As a child, John Grisham would often find himself with stacks of books by his side, indulging in his passion for reading. Throughout his life, he always considered himself a reader, so it was only natural that one day his profession in law sparked his interest in writing. Inspired by the courtroom drama he’d witnessed, Grisham decided to write his first book. Little did the Arkansas native know that in a few years, he’d be in New York City watching the premiere of one of his many novels as a best-selling author.
Grisham will be hosting fellow author James McBride on Oct. 17 from 4-5:15 p.m. in the Concert Hall of the Forbes Center for the Performing Arts. The event is open to students, faculty and the public with free admission. Grisham plans to talk about books and the writing process, and he believes the event will be amusing and light-hearted.
“It’s just fun to meet other writers,” Grisham said. “It’s fun to sit around for an hour and talk about writing and publishing and books and movies, and we realized that people really enjoy listening to it.”
Grisham began his career as a criminal defense and personal injury litigation lawyer in Mississippi, with the idea of becoming an author was far from his mind. He eventually came to the decision after overhearing the testimony of a rape victim in the courthouse one day, eventually basing his first book on what he’d witnessed.
Although he was rejected by multiple publishers, his work was ultimately picked up by the little-known Wynwood Press. In 1989, after three years of work, “A Time to Kill”was finally out for the world to see, yet Grisham’s career didn’t skyrocket at first. His second book, “The Firm,” was his first best-selling novel that was turned in a major motion picture. The story follows a young lawyer that is faced with a life-or-death decision when the FBI wants his help uncovering the truth about the exclusive law firm he works for.
When starting out, Grisham intended to pursue his “serious hobby” of writing, yet it soon turned into a career that would lead to publishing a multitude of novels — nine of which were made into popular movies. The idea of fame and fortune didn’t drive Grisham to pursue this career. Rather, his motivation for it all was to simply tell a good story.
“I want to entertain readers,” Grisham said. “I want them to read my books and find them compelling and page-turning, and I want them to lose sleep and call in sick to work and skip classes to finish the book.”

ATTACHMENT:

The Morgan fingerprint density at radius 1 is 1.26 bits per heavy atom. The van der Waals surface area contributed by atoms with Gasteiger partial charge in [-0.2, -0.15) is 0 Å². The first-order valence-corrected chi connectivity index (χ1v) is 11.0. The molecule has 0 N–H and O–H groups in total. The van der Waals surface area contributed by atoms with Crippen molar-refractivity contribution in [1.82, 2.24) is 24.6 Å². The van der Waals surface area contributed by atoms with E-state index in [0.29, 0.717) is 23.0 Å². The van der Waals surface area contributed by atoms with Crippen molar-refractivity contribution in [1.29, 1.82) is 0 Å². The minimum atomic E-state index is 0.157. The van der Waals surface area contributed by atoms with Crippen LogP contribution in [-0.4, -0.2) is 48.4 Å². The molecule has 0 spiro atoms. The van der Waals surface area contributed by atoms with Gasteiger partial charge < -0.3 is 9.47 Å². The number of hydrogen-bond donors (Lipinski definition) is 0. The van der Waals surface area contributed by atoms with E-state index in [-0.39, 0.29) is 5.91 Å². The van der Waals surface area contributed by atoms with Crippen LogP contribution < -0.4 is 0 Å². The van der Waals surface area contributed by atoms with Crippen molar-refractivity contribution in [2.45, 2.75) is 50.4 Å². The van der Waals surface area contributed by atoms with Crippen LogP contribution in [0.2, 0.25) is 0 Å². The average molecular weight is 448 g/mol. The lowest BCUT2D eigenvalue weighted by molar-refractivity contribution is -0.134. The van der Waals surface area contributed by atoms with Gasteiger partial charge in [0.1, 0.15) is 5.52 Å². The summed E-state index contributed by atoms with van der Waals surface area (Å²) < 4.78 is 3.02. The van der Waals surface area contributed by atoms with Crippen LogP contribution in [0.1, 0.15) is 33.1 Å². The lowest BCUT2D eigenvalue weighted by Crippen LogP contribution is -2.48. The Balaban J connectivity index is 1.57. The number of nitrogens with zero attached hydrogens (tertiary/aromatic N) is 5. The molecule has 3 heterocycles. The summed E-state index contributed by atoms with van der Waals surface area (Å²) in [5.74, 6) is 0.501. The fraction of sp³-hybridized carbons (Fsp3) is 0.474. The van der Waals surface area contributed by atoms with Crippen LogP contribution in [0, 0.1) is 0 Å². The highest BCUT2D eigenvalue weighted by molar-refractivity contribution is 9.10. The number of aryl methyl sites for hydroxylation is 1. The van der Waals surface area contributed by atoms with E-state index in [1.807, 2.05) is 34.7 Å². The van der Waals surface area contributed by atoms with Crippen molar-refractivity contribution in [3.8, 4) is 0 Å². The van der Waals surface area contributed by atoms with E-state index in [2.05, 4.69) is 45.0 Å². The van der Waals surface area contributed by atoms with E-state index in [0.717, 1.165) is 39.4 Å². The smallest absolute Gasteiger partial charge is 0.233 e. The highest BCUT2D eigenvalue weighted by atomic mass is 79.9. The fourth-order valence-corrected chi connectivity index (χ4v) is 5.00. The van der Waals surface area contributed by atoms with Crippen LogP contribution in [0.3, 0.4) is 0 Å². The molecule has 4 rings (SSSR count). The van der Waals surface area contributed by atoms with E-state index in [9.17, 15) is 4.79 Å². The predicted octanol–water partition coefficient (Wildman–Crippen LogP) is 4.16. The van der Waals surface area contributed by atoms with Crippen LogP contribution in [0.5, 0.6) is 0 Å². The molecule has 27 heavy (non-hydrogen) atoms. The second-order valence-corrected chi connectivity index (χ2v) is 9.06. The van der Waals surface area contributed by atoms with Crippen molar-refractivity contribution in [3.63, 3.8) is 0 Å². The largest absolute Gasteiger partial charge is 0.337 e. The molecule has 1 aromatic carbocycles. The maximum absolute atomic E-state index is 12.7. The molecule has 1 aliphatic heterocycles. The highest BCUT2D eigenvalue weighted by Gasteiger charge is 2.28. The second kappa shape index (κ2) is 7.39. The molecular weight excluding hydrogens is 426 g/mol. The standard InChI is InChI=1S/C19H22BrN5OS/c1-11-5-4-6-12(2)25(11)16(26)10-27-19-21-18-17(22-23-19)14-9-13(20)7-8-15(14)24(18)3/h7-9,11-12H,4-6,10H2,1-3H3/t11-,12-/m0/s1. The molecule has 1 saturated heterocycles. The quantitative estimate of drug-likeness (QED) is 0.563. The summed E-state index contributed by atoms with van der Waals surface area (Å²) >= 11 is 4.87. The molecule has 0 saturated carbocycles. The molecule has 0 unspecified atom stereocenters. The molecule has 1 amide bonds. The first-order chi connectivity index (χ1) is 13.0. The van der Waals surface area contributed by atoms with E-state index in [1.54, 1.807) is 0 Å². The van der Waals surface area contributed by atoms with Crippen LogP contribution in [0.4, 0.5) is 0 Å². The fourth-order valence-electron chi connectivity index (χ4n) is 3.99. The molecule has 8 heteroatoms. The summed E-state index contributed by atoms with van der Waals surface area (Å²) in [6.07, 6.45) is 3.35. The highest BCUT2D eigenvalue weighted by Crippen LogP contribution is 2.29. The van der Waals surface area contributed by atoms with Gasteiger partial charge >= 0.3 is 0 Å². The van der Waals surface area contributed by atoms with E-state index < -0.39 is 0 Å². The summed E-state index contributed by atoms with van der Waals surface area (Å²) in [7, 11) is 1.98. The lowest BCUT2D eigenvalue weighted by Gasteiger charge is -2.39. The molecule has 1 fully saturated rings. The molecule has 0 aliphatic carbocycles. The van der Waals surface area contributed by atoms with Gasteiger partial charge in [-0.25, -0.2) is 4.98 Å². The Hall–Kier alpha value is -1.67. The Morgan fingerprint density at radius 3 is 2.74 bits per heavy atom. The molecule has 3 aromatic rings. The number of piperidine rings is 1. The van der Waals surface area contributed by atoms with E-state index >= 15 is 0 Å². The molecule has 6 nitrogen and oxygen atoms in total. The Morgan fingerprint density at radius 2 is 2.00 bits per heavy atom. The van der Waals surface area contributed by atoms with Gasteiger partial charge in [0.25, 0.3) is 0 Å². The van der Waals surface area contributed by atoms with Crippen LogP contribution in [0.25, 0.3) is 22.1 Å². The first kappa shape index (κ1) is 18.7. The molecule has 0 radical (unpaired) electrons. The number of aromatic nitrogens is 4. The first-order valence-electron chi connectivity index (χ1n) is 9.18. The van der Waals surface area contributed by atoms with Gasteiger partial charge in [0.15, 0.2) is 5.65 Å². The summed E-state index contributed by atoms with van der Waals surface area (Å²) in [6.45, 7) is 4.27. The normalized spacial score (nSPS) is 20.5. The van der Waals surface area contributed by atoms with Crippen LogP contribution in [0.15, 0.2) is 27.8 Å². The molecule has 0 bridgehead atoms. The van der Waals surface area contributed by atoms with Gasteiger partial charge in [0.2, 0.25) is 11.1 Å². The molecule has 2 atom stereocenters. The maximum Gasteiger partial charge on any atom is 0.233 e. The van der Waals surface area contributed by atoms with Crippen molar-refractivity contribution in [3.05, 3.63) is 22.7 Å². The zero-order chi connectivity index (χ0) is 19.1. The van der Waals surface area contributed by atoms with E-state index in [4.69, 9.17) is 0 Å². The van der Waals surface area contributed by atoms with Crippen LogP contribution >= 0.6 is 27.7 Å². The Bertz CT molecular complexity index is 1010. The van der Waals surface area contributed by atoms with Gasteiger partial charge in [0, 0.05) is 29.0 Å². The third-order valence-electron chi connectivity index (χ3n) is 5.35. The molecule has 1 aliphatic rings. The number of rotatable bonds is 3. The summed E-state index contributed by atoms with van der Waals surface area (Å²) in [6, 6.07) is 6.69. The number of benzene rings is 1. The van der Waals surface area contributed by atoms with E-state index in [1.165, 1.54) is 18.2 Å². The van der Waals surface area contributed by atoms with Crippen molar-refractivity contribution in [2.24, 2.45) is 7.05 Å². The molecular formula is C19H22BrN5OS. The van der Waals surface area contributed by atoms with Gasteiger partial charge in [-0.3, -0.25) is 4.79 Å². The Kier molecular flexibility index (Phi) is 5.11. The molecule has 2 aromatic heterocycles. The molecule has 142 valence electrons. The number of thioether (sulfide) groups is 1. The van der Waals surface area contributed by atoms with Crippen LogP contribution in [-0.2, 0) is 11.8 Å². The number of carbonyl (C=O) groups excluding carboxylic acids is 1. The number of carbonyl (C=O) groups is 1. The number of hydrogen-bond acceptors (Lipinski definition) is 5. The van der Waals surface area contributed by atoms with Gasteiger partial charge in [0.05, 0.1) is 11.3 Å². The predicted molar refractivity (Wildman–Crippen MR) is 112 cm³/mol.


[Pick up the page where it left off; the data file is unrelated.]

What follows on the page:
Known for his enticing thrillers, Grisham said he’ll occasionally write novels based around important topics involving the law to inform readers. Similar to Grisham, McBride has also written about serious topics ranging from slavery to growing up in a poor African-American family, as described in his memoir “The Color of Water.” In addition to being a best-selling writer, McBride is also a journalist, screenwriter and musician.
“These are big, big names coming to JMU,” Inman Majors, coordinator of the event and an English professor at JMU, said. “One of the most famous authors in America is going to be interviewing other famous authors on our campus.”
Majors has known Grisham for six years, and the two have been planning the event for nine months. The idea was to have Grisham host the event rather than be the guest, which enabled another well-known author in McBride to come to campus. With the help and support of the administration, Majors was able to get the event up and going. He and Grisham hope it will continue in years to come, and potentially be the start of bringing many famous authors to campus.
Grisham is open to continuing the event as long as students and the university enjoy it and show an interest. Majors says that it’s “very gracious” of Grisham to moderate the writer’s hour.
“The general public will show up for sure,” Majors said. “I’m hoping students come out, and not just students interested in writing. I think anyone who is interested in intellectual discourse will come out.”
Kaitlyn Bridgeforth, a senior psychology and philosophy double major, is excited for the chance to see the two authors in person. Bridgeforth said the writer’s hour will be more personal than watching the authors speak on television or reading an article about them. She plans to attend because she believes hearing about the techniques and experiences from Grisham and McBride will be helpful in her own writing skills.
“Maybe [I’ll] figure out how to combat writer's block and keep writing interesting,” Bridgeforth said. “There’s something to be gained from every subject, so why not learn something new.”
Before the event begins, there will be a question-and-answer session for students with Grisham and McBride from 2-3 p.m. in Hotel Madison. In the past, Majors hosted Grisham with fellow writers John Hart and Corban Addison on campus in spring 2015. The event was held on a more intimate, smaller scale and only advertised to English majors.
This upcoming spring, Grisham will host author Alice McDermott for the second edition of the writer’s hour. The event with McDermott will be similar to the one with McBride.
Grisham is excited to be in Harrisonburg and is looking forward to the event. He and McBride are planning to engage with the audience, answer any questions and create an entertaining and educational experience.
“Hopefully the students will learn something, but this is going to be a good time,” Grisham said. “Students may be inspired to write more and to think about pursuing the dream of writing.”
Contact Christine Nappi at email@example.com. For more on the culture, arts and lifestyle of the JMU and Harrisonburg communities, follow the culture desk on Twitter @Breeze_Culture.